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Urbanization at Tell Brak, Syria Volume 61 Number 1, January/February 2008
by Heather Pringle

Tell Brak • Syria



Pottery sherds from Syria's Tell Brak show that the Bronze Age city developed from a central core surrounded by satellite communities. (Courtesy Jason Ur)

Archaeologists have long believed that the world's oldest cities lay along the fertile riverbanks of southern Mesopotamia, in what is now Iraq. There, in a land of plenty, went the idea, powerful kings began coercing their subjects to live together some 6,000 years ago. Their great invention--the city--later spread throughout the Near East. But last August, Harvard University archaeologist Jason Ur and two British colleagues turned that idea on its head. Their intensive field survey and surface collection of potsherds at the site of Tell Brak in northern Syria revealed that an ancient city rose there at exactly the same time as urban centers first sprouted up in southern Mesopotamia, but followed a very different model of development. "Urbanism," says Ur, "is not one brilliant idea that occurred one place and then diffused."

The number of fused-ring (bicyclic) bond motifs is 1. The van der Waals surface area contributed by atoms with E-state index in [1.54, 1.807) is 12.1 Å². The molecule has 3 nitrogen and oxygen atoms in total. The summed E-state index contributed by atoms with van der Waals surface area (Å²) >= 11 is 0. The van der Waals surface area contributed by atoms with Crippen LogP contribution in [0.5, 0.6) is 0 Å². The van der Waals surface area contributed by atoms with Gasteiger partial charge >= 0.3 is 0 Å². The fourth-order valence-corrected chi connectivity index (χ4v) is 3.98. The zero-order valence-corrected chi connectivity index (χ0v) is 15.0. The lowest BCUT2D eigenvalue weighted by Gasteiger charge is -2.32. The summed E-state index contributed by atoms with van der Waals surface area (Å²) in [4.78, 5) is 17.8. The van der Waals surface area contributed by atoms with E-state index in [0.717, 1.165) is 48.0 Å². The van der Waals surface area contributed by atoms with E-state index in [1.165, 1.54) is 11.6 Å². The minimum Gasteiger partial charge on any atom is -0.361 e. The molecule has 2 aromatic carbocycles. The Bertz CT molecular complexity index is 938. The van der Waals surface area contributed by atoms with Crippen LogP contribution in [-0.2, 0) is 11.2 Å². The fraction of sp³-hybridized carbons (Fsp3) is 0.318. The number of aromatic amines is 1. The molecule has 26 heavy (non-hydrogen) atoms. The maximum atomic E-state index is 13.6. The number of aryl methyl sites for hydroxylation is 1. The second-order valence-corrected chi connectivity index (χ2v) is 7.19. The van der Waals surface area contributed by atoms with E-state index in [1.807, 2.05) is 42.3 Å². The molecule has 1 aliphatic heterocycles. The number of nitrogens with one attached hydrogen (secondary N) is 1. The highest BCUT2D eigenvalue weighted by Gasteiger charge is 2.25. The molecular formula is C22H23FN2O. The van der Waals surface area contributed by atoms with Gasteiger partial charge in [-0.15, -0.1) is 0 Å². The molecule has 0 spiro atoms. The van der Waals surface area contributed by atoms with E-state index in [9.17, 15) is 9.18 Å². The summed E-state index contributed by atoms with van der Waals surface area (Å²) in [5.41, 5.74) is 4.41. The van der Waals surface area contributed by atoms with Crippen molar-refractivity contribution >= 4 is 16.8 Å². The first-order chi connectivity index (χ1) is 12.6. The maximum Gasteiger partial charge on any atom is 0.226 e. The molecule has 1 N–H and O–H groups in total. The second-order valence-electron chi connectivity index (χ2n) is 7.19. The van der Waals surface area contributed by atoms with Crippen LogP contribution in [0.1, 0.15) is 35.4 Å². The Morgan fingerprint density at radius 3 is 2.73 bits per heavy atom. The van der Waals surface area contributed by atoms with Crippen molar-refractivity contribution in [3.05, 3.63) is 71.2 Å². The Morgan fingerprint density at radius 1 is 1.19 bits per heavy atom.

Tell Brak first came to scientific attention in the 1930s when British archaeologist Max Mallowan and his wife Agatha Christie started excavations there. But recently, a team led by Cambridge University archaeologist Joan Oates has unearthed new clues to the city's early years. By 3900 B.C., the ancient metropolis sprawled across some 130 acres and boasted a flourishing bureaucracy and skilled artisans turning out fine marble chalices and other luxury goods for the ruling class.

Intriguingly, Tell Brak seems to have grown from the outside in. In the south, cities began as a central settlement--under a single authority--that grew outward. But Ur's field survey shows that Tell Brak started as a central community ringed by smaller satellite settlements that expanded inward. "There isn't a very tight control over these surrounding villages, at least at this beginning period," says Ur. "So the assumption that we're making is that people were coming in under their own volition."

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